Plot: The novel is based off on history -- Lady Jane Grey, a sixteen-year-old cousin of King Edward VI (who is also sixteen), is about to be married to the nineteen-year-old Lord Gifford Dunley, aka “G.” It takes place during the the Tudor Era, which was from 1485 to 1603 in England. The main conflict in the Tudor Era was between the Catholics and the Protestants. My Lady Jane used magical shapeshifters to represent these Protestants, who were hated throughout much of England. In the story, Lady Jane is caught up in an evil conspiracy to steal the young King Edward’s throne, but before she does, she will become one of the most powerful women in England -- the Queen.
Characters: Jane. Oh, Jane. Definitely my favorite book character of all time. She was compassionate, sarcastic, intelligent, and adored books -- all qualities that are relatable to me and many others. Jane wanted to do what was best for England, not just her; that’s what truly made me appreciate her personality. Edward, or should I say, King Edward VI, was a close second. He was one of the few Tudor kings that was noble and magnanimous. Edward was a loyal king, as well as a loving cousin. His relationship with cousin Jane was gush-worthy. And our last character is Gifford. Lady Jane was actually married to Lord Guildford Dunley, and that is one of the significant differences between this novel and history. Gifford, however, was likable. In the beginning of the novel, he seemed reluctant and brooding; eventually, he was supportive and loved Jane with all of his heart. The characters in My Lady Jane were so relatable -- overall, they enhanced the story.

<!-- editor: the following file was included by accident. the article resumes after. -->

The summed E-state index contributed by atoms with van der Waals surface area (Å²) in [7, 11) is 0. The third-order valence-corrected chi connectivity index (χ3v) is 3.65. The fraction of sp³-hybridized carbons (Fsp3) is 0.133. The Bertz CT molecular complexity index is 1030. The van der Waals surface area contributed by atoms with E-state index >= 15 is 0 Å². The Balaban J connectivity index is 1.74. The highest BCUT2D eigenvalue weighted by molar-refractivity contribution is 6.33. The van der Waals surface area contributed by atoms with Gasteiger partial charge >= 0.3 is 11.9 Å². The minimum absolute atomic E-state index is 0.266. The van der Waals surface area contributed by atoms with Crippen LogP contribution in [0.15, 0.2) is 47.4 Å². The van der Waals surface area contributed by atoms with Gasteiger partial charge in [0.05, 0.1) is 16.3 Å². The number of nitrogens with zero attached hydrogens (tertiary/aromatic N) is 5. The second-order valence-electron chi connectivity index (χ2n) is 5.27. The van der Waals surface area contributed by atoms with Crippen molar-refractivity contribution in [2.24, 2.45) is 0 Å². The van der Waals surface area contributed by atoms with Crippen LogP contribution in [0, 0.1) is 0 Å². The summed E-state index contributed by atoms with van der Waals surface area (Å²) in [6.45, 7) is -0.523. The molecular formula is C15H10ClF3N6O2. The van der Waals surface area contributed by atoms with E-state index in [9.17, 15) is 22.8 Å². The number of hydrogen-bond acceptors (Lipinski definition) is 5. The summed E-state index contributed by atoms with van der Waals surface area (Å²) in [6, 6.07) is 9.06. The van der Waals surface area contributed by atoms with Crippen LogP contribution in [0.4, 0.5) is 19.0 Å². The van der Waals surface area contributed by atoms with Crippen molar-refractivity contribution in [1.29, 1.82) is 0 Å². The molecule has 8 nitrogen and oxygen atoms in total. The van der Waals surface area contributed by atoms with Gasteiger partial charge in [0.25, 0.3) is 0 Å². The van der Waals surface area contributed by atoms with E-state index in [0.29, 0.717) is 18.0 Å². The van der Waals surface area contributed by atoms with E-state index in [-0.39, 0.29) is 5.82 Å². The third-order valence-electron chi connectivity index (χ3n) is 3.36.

Thoughts: I thoroughly enjoyed My Lady Jane, but did not appreciate the author speaking right to me. In some cases, this did clarify the actual history behind the novel, but generally it seemed too direct. Other than that, this extraordinary book kept me up for two hours straight, and I appreciate the fact that Ashton, Hand, and Meadows incorporated history into such a hilarious book. Great read!